Many teenagers will turn their backs on a university education if fees are raised to £7,000, research published today suggests.
Four in five young people in England and Wales say they are currently likely to go into higher education, according to a poll commissioned by the Sutton Trust, a seven percentage point increase since 2008.
But any hike in tuition fees following Lord Browne's review this autumn will result in a drop in interest in further study. The Ipsos Mori survey asked 2,700 11 to 16-year-olds how likely they were to attend university if fees are raised. The findings show that just over two in three say they are still likely to go if fees rose to £5,000 a year. But an increase to £7,000 would mean less than half (45 per cent) would be interested in continuing their studies – a figure that drops to one in four (26 per cent) if the fee cap is lifted to £10,000.
Lord Browne's independent review of student funding, which could pave the way for higher fees, is due to report back this autumn. University vice-chancellors previously called for a higher cap, while in its written submission to the Browne review the Russell Group, which represents 20 leading research-intensive institutions including Oxford and Cambridge, called for the tuition fee cap to be lifted incrementally, with institutions able to charge different amounts for different courses.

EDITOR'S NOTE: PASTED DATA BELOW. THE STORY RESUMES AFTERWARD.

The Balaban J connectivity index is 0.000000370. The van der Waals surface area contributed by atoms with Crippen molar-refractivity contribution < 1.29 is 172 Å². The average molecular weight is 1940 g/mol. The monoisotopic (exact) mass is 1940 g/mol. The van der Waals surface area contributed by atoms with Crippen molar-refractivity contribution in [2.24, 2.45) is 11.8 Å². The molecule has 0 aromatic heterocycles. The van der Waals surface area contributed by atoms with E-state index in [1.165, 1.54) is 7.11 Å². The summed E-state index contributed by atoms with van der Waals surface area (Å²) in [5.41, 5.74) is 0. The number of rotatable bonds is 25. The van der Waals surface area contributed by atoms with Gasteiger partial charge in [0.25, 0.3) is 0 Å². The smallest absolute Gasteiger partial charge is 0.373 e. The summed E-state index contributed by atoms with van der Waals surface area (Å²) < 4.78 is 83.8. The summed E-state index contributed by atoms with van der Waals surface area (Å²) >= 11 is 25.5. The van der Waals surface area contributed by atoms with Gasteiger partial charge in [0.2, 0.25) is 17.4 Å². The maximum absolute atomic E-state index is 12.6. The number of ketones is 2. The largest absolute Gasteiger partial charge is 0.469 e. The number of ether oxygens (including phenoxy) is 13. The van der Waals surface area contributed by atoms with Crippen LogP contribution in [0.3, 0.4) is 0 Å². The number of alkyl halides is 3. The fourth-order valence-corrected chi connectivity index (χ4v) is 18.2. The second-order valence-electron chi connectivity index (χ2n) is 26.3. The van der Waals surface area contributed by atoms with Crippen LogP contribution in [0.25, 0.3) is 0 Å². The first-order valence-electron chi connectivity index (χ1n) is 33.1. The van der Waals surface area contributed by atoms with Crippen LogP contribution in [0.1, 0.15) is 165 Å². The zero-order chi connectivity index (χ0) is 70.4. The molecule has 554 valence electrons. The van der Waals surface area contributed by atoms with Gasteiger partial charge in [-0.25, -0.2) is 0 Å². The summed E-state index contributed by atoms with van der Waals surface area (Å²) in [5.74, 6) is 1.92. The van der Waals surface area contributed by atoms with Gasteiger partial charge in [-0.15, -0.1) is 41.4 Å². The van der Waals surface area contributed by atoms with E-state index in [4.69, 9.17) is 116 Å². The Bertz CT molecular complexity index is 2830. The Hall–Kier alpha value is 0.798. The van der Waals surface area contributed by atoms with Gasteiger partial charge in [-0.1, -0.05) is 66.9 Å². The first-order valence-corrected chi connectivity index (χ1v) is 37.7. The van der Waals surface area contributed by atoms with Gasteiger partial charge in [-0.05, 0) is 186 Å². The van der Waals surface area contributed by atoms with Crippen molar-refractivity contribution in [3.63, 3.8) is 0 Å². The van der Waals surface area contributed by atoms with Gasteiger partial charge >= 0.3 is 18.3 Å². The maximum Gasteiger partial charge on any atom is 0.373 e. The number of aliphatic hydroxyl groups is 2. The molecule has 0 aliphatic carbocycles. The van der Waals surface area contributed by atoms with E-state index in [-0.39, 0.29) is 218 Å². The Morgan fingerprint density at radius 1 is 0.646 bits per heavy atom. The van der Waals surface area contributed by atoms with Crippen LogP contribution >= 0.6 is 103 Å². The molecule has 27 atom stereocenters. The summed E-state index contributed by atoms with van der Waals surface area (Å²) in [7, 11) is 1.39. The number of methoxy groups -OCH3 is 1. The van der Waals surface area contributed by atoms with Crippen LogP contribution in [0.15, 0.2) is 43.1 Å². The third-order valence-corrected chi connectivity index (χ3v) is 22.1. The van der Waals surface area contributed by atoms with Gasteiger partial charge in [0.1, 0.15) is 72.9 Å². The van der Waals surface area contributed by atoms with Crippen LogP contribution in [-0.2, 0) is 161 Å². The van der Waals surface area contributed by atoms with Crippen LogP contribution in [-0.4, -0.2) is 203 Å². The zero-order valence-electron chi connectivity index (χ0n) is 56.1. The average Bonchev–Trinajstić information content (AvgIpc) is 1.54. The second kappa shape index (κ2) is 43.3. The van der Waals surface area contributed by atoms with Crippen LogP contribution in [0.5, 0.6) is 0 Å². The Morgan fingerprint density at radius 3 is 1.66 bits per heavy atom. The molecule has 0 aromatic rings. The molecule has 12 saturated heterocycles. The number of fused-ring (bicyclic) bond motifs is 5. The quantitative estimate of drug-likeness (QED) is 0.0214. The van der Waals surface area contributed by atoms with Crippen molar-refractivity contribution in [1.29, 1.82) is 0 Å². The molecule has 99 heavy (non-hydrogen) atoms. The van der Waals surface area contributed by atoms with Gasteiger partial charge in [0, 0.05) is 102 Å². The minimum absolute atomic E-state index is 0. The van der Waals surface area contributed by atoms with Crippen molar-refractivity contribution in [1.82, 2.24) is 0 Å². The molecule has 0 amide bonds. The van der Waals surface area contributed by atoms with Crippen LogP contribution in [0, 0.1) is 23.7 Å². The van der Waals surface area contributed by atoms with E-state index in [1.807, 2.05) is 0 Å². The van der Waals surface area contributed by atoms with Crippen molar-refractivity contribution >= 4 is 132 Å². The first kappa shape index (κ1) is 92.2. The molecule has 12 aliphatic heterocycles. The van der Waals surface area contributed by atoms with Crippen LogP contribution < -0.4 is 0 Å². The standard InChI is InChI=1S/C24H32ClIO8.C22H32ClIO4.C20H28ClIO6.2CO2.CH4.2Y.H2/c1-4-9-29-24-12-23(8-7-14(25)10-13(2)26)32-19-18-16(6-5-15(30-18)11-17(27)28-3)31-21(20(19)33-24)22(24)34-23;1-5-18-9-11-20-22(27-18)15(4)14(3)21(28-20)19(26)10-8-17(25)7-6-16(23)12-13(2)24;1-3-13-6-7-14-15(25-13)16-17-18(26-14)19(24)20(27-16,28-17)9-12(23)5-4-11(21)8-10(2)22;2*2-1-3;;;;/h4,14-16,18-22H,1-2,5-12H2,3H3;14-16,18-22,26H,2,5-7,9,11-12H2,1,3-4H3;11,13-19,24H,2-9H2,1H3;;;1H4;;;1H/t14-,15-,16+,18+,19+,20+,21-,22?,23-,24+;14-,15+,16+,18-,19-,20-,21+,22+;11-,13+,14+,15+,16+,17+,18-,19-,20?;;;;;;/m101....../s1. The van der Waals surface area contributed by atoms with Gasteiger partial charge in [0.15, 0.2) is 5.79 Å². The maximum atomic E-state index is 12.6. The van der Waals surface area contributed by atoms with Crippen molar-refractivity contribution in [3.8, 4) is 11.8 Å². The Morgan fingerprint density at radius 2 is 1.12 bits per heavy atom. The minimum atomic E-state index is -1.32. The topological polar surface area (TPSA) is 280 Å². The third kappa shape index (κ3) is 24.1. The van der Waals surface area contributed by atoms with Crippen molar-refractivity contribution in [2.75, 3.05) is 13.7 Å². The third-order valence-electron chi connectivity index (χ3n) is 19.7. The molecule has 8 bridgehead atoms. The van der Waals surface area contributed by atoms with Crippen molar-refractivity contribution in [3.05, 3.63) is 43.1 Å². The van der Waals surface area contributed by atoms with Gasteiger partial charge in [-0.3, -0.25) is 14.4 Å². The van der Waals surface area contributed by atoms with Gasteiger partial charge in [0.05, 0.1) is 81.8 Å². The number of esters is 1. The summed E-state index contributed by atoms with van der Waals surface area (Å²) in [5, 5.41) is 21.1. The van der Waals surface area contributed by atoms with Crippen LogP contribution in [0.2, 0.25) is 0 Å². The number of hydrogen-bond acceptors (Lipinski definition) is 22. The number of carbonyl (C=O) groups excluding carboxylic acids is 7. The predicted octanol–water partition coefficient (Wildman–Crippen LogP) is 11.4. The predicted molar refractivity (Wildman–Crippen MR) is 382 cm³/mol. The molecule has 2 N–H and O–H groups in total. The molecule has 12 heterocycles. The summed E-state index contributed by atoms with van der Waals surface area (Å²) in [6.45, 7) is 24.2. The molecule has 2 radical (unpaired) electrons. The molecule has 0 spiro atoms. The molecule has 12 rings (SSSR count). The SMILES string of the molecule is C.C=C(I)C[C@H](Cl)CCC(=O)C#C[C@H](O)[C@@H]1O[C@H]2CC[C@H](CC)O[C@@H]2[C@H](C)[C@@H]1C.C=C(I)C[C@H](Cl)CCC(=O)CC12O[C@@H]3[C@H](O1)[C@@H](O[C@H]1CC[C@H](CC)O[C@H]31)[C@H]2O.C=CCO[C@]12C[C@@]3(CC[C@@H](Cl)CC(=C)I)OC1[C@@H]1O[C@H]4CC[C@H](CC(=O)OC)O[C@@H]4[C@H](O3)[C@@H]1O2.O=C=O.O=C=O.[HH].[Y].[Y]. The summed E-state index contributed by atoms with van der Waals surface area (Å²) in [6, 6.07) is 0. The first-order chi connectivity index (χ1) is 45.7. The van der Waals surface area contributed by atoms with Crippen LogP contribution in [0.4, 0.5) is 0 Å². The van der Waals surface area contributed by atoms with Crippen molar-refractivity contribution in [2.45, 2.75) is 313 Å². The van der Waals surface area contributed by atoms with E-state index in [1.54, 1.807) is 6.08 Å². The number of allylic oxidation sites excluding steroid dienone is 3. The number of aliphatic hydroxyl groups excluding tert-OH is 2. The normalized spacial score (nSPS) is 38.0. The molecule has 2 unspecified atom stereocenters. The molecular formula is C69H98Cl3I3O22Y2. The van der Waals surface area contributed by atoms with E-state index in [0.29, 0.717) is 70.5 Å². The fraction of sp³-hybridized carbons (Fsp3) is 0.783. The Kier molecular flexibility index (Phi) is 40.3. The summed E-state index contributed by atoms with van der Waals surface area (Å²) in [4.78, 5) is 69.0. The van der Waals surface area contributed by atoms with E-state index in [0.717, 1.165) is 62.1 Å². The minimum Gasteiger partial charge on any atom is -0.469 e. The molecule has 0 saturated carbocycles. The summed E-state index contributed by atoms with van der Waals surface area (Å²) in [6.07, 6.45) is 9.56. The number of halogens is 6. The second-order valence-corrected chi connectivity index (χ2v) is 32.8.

The Sutton Trust's survey indicates that children from poorer backgrounds are more likely to be the first to turn down university if fees are raised. Seven in 10 of those with two parents in work are still likely to go to university if fees rise to £5,000 per year. This drops to just over six in 10 of those with one parent in work, and 55 per cent of those with neither parent working.
The report raises concerns that young people do not know enough about university choices. Nearly 57 per cent say it doesn't matter which university they go to.
Under the current regime – fees at £3,225 per year – girls are more likely to go to university than boys, while pupils of black or Asian backgrounds are more likely to go than white pupils.
Sir Peter Lampl, chairman of the Sutton Trust, said: "The survey shows we have more young people than ever who aspire to university, even though there is stiff competition for places. Many will be sorely disappointed – and we must make sure it is not those from poorer homes, already under-represented, who miss out most. The findings are a warning that significantly higher fees may affect university participation."